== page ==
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Stanford vs Notre Dame: Reliving the Rivalry

Stanford and Notre Dame has been quite the exciting match up in past years.

Notre Dame v Stanford Photo by Ezra Shaw/Getty Images

Close games and exciting games. Stanford vs Notre Dame showdowns are consistently thrilling and exhilarating; it seems like every year someone wins on a last second play. As Saturday’s game approaches, let’s relive the rivalry.

Notre Dame dominated for the most part in the early 2000s. They won seven straight starting in 2002 until Toby Gerhart arrived at the Farm in 2009. The game was a Stanford vs Notre Dame classic. Led by Toby Gerhart and Andrew Luck, Stanford came back in the fourth quarter to win the game on a last minute touchdown. Toby Gerhart showed that his Heisman campaign was legit as he ran for 205 yards and three touchdowns. In 2009, Stanford made a statement to Notre Dame that the rivalry was about to be revamped in the upcoming years.

In 2010, Stanford entered South Bend having not won there since 1992. The game was one of the very few instances that ended in a blowout. Stanford won 37-14, and the game should be remembered for Owen Marecic. Playing both ways, Marecic scored two touchdowns thirteen seconds apart; one on a short touchdown run and another on a pick six. Stanford controlled the game in 2010 and controlled the rivalry as well.

By 2011, Stanford and Notre Dame both became top college football programs. When they met, both teams were ranked; Stanford was the nation’s fourth best team while Notre Dame was the nation’s twenty second best. The game was all about Andrew Luck, and he led to the Cardinal to a 28-14 win. In 2011, Stanford and Notre Dame showed that they would become the rivalry to watch in years to come.

Stanford got screwed in 2012. The game was close and went to OT, where Stanford had an opportunity to score with first and goal at the 4. After three plays, Stanford was left with one last chance to force second overtime. On a handoff, Stepfan Taylor fought, fought, and fought some more until he crossed the plain. It seemed clear that Taylor scored, but the officials didn’t see it that way. Stanford lost the game that eventually decided the national title game. Notre Dame won the game and made the championship game undefeated, but if Stanford won, they might have faced Alabama instead. In 2012, Stanford fans became filled with contempt towards the Notre Dame team, knowing that Stanford could have replaced them in the national title.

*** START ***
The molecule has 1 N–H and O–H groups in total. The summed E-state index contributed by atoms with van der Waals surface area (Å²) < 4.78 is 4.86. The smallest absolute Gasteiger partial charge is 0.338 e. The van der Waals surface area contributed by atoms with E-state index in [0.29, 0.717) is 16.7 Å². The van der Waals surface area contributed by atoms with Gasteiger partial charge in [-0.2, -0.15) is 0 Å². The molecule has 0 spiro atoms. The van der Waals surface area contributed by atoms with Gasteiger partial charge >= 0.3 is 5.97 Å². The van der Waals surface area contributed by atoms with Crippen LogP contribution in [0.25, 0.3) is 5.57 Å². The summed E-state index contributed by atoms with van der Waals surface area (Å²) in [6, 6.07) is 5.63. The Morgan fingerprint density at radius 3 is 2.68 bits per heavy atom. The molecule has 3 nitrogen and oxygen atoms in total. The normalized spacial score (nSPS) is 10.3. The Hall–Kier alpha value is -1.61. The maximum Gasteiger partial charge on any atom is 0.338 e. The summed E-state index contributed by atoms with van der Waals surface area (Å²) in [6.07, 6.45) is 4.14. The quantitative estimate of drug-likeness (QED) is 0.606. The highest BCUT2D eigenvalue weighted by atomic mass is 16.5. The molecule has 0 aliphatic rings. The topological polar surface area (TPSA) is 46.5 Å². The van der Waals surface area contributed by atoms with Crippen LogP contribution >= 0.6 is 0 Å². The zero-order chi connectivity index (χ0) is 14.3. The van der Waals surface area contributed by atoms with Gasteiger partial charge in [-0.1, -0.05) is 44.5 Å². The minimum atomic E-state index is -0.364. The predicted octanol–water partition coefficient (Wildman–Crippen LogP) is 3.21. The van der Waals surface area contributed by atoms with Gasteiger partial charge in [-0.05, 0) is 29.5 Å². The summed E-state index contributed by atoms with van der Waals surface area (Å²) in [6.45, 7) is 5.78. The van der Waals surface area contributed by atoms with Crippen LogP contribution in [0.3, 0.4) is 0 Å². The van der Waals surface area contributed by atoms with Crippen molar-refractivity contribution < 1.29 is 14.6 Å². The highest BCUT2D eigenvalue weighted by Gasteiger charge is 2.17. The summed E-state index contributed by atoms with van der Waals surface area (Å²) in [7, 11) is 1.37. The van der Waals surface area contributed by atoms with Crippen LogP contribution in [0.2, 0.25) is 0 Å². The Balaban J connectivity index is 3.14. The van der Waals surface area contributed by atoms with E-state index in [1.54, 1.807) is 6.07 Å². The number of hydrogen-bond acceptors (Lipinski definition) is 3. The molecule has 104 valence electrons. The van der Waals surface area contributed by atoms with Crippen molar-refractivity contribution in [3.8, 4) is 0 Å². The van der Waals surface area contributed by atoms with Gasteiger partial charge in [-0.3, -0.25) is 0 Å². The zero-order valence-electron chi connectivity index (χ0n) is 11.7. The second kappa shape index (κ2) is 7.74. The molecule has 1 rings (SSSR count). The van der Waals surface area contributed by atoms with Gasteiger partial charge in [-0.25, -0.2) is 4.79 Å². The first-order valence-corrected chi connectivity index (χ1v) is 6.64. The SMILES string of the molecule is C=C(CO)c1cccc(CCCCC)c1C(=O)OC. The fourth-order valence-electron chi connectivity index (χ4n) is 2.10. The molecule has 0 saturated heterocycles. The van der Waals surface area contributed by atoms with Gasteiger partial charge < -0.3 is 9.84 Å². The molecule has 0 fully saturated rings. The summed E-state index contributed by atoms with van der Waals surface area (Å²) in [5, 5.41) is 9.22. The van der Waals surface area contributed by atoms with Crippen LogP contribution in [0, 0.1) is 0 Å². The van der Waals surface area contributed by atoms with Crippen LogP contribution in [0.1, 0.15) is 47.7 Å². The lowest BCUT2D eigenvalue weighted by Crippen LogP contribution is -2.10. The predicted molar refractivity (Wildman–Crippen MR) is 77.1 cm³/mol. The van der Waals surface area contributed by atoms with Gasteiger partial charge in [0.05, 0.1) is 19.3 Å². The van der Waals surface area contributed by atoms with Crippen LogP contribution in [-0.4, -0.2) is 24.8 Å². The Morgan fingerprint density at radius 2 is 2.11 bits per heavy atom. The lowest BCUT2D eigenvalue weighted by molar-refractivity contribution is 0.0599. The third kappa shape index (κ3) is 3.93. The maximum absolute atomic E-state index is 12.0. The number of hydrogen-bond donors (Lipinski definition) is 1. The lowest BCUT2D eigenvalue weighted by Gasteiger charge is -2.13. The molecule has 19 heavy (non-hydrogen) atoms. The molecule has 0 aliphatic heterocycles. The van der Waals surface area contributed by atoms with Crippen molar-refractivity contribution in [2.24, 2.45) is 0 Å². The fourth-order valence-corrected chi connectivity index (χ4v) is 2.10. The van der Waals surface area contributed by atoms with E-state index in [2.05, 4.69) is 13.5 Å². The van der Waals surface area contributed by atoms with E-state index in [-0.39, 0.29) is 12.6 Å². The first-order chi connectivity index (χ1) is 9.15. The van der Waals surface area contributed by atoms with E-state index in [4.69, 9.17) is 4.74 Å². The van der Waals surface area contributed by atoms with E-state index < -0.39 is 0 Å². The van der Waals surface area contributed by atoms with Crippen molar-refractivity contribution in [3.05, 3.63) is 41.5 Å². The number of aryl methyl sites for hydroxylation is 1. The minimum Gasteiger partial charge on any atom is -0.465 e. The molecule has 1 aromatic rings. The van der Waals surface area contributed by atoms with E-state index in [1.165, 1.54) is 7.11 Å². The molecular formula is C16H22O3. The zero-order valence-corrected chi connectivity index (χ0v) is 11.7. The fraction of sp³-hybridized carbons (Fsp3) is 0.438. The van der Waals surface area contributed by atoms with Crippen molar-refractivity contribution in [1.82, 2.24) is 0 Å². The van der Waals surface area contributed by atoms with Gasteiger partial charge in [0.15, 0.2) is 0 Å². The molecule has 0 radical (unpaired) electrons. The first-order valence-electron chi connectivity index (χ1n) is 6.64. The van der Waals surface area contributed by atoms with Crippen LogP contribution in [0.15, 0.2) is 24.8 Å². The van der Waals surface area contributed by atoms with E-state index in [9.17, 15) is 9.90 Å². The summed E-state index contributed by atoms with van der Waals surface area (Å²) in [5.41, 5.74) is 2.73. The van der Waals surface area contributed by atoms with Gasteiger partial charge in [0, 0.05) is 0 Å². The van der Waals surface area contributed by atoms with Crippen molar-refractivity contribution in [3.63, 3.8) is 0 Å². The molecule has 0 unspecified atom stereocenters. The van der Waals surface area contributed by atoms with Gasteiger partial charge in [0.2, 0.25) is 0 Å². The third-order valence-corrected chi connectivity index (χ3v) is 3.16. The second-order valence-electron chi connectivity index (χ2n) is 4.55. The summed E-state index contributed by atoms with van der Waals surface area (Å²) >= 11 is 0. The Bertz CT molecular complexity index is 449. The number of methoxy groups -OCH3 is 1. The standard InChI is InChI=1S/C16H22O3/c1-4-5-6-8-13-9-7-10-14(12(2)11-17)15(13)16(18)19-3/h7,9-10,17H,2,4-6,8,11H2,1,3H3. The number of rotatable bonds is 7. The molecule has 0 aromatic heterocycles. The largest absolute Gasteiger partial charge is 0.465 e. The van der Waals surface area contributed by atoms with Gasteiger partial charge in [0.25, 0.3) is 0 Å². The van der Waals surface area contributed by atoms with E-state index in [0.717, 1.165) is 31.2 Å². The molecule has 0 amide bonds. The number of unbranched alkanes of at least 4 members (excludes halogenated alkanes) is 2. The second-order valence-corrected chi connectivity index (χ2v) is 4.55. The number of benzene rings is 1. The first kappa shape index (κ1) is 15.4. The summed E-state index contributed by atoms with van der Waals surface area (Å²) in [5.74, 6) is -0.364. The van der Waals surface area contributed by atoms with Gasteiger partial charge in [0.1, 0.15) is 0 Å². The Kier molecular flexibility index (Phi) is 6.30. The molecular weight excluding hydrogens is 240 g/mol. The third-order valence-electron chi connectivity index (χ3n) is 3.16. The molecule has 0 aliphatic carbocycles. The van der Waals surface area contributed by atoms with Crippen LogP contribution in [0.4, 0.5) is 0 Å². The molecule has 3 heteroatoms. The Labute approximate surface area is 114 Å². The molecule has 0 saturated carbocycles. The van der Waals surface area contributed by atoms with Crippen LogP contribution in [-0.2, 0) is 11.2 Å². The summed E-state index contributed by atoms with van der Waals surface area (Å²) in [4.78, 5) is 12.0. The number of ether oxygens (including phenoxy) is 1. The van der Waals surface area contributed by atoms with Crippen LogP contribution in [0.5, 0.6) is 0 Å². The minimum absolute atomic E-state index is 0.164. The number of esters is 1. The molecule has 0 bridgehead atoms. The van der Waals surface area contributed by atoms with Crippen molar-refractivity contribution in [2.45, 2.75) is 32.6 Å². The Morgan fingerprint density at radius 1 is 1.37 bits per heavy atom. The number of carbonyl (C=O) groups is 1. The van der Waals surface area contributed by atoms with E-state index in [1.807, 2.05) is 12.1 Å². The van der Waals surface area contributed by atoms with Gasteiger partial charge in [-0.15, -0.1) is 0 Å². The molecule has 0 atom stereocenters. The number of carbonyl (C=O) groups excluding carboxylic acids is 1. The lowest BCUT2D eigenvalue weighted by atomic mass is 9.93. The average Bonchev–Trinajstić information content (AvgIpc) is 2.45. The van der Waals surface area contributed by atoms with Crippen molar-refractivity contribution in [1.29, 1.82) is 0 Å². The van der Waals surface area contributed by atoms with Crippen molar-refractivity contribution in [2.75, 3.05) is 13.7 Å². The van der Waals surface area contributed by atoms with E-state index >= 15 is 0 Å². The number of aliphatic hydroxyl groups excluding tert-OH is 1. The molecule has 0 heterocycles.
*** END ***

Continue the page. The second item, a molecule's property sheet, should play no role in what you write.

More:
Stanford got its revenge in 2013 as Stanford won 27-20. Tyler Gaffney plowed through the Notre Dame defense for 189 yards, and Wayne Lyons sealed the deal with his second interception of the night at the end of the game. Stanford played Notre Dame to finish the regular season, and the game had no title implications, but it was still a close, fun game to watch.

2014 was another thriller. Stanford had high expectations heading into the season as did Notre Dame, and both teams were highly ranked. After an early season loss to USC, Stanford headed to South Bend needing to prove themselves. Grinding throughout the game, Stanford was up 14-10 before Notre Dame’s final drive. Notre Dame drove the ball to 23 yard line, and needing a touchdown, they had to go for it on fourth and 11. Quarterback Everett Golson dropped back and found a man open in the end zone with just a minute left in the game. In 2014, Notre Dame barely slipped away with a victory.

2015 is still a fresh wound for the Irish. For Notre Dame, the game would determine if they could make the playoff. For Stanford, the game was about pride and keeping their small playoff hopes alive. Notre Dame scored with thirty seconds left to go up by one. The game seemed over. Enter Kevin Hogan. Hogan drove down the field and set up Conrad Ukropina for the game winning field goal after a beautifully thrown pass to Devon Cajuste. Ukropina nailed the kick, and Stanford won 38-36 literally at the last second. 2015 was sweet revenge for the 2012 loss because this time Notre Dame missed the playoff.

The rivalry continues this Saturday at 4:30 PT on NBC. What’s in store for the intense rivalry?